Crown Jewel of Milwaukee
Basilica of St. Josaphat’s Beauty and History Draw Worshippers
BY Eddie O'Neill
November 7-20, 2010 Issue | Posted 10/29/10 at 1:55 PM
The cross atop the dome of the Basilica of St. Josaphat can be seen for miles over much of Milwaukee’s south side. For more than a century, it has served not only as an historical landmark, but also as a reminder of this area’s rich Catholic heritage.
The story of St. Josaphat’s begins in the 1880s, when the church arose as an immigrant parish to serve the Polish community of Milwaukee. The founding pastor, Father William Grutza, was a man who thought big. After going through two small parish church buildings — the first of which burnt down only after a year — Father Grutza envisioned a monumental church on the south side of town.
The pastor commissioned a well-known architect to design him an edifice that would be modeled after St. Peter’s Basilica in Rome. Interestingly, many of the raw materials used in the initial construction of the new church came from the old Chicago Post Office and Custom House. Father Grutza learned that these buildings were going to be destroyed, so he paid $20,000 to have 200,000 tons of salvaged material transported by rail to Milwaukee.
The new church was put together brick by brick for the most part by its parishioners. It took them four years: The new St. Josaphat’s was dedicated in July 1901. Sadly, just five weeks after its dedication, Father Grutza died.
In 1929, Pope Pius XI designated St. Josaphat’s as the third minor basilica in the United States.
Saint of Unity
The basilica is a fitting one for the saint it honors. St. Josaphat was born in the late 16th century in what is today Ukraine.
From an early age, he memorized Church rituals as well as the Psalms. He entered the Basilian monastery and was ordained a priest in 1609. He would go on to become the bishop of Plock in what is Russia today.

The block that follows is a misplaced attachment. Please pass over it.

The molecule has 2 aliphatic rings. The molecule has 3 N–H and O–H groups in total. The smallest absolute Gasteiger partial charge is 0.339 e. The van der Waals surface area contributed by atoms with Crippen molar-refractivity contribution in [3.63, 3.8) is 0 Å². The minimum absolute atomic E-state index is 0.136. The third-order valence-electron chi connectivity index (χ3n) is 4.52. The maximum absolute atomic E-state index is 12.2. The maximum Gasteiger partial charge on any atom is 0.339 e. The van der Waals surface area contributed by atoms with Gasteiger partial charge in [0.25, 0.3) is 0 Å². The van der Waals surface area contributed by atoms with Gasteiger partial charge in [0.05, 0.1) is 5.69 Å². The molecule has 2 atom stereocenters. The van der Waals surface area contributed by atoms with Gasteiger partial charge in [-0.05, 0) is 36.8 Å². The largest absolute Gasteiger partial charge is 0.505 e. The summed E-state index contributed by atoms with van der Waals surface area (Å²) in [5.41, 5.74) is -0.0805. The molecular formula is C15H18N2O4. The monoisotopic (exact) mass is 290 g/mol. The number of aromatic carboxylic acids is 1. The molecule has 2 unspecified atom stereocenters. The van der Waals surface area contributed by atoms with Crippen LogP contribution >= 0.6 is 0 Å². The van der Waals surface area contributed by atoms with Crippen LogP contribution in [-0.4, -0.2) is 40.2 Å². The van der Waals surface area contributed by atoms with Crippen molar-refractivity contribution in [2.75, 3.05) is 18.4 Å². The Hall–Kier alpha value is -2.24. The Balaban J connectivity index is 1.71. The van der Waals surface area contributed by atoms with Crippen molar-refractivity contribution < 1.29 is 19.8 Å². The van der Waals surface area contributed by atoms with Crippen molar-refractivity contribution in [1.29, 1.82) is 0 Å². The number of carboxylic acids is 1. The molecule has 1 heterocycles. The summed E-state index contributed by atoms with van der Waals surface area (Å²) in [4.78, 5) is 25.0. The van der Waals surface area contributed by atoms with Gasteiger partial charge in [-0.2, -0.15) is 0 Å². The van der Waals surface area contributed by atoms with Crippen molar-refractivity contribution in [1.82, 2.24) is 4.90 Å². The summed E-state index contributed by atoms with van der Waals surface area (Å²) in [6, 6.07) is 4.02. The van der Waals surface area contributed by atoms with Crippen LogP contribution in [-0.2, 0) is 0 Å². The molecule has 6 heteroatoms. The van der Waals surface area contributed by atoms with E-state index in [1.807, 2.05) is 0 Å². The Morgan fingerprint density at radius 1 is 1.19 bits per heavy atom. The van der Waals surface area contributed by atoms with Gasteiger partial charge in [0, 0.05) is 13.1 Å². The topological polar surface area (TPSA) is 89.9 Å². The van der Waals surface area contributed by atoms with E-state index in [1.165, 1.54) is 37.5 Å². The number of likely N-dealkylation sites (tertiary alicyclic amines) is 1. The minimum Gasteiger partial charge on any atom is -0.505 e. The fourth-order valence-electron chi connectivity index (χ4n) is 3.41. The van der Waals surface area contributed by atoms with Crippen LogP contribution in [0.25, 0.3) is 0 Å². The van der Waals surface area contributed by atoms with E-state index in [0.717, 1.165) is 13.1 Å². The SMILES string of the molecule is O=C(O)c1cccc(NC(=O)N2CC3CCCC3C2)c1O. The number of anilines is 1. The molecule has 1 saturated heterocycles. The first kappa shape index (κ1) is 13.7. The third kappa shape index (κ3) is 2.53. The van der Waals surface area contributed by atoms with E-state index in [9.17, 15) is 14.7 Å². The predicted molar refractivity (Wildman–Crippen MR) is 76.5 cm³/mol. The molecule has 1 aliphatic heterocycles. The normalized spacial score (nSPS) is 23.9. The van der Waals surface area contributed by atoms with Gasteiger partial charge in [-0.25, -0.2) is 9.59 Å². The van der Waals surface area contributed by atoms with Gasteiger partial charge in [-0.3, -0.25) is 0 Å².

Of interest to this fervent shepherd was the reunification of the Eastern Church with the West. His efforts toward that cause cost him his life: On Nov. 12, 1623, he was brutally murdered by an angry mob who opposed his ideas.
Josaphat had said before his martyrdom, “I rejoice to offer my life for my holy Catholic faith.” He had prayed: “Grant that I be found worthy, Lord, to shed my blood for the union and obedience to the Apostolic See.”
Above the main altar of the basilica is a stunning depiction of that scene. The Martyrdom of St. Josaphat was the first mural painted for this Church in 1904. Nearby, painted on the roof of the baldacchino (canopy above the main altar) is the saint’s entrance into heaven. There, artistically portrayed is the saint of unity being welcomed to eternal life by Jesus and Mary, surrounded by choirs of angels.
Old World Feel
Much of this landmark church’s history became real for my family and I when we visited the basilica earlier this year. Entering this magnificent edifice is to take a step back in time. Whether it’s the dark-stained pews or the antique marble side altars, I could sense generations of prayers have been recited and offered here. Hard shoes echoed on the worn wooden floor. The whispers and giggles of my children resonated in the church’s vast interior.
I clearly understand why it took more than two decades to complete the decoration of the church. There is no shortage of awe-inspiring artwork and detail from top to bottom. Where to start? Inside the basilica’s interior dome are stunning scenes of prophets, evangelists, apostles and doctors of the Church.
A fading afternoon light shines through the tall ornate stained-glass windows that surround the interior of the church. The stained glass and plasterwork clearly represent the labor of love that went into the construction of this edifice more than a century ago. The windows display a variety of Church imagery, including a colorful presentation of the Annunciation and scenes from the life of Sts. Dominic and Margaret Mary.
Artwork throughout the basilica celebrates Poland’s deep Catholic roots. For instance, St. Stanislaus, one of Poland’s earliest saints, is found twice in the basilica. First, there is a depiction of the young saint having an apparition of the Blessed Mother in one of the stained-glass windows. He is also spotted, along with St. Hyacinth, in prayer next to St. Hedwig in a nearby painting.
Also of ethnic interest was a portrayal of Cardinal Achille Ratti, who, in 1922, would become Pope Pius XI, praying to Our Lady of Czestochowa for the triumph of good over evil during World War I.
Our visit was too short. However, our visit could be deemed a sneak peak for a return trip to the crown jewel of Milwaukee’s south side.
Eddie O’Neill writes from Green Bay, Wisconsin.
The Basilica of St. Josaphat
2333 South Sixth St.
Milwaukee, WI 53215
Planning Your Visit
The basilica is currently administered by the Franciscans. Tours of the basilica are conducted weekly after the 10am Sunday Mass. Visit website for daily Mass and reconciliation times.
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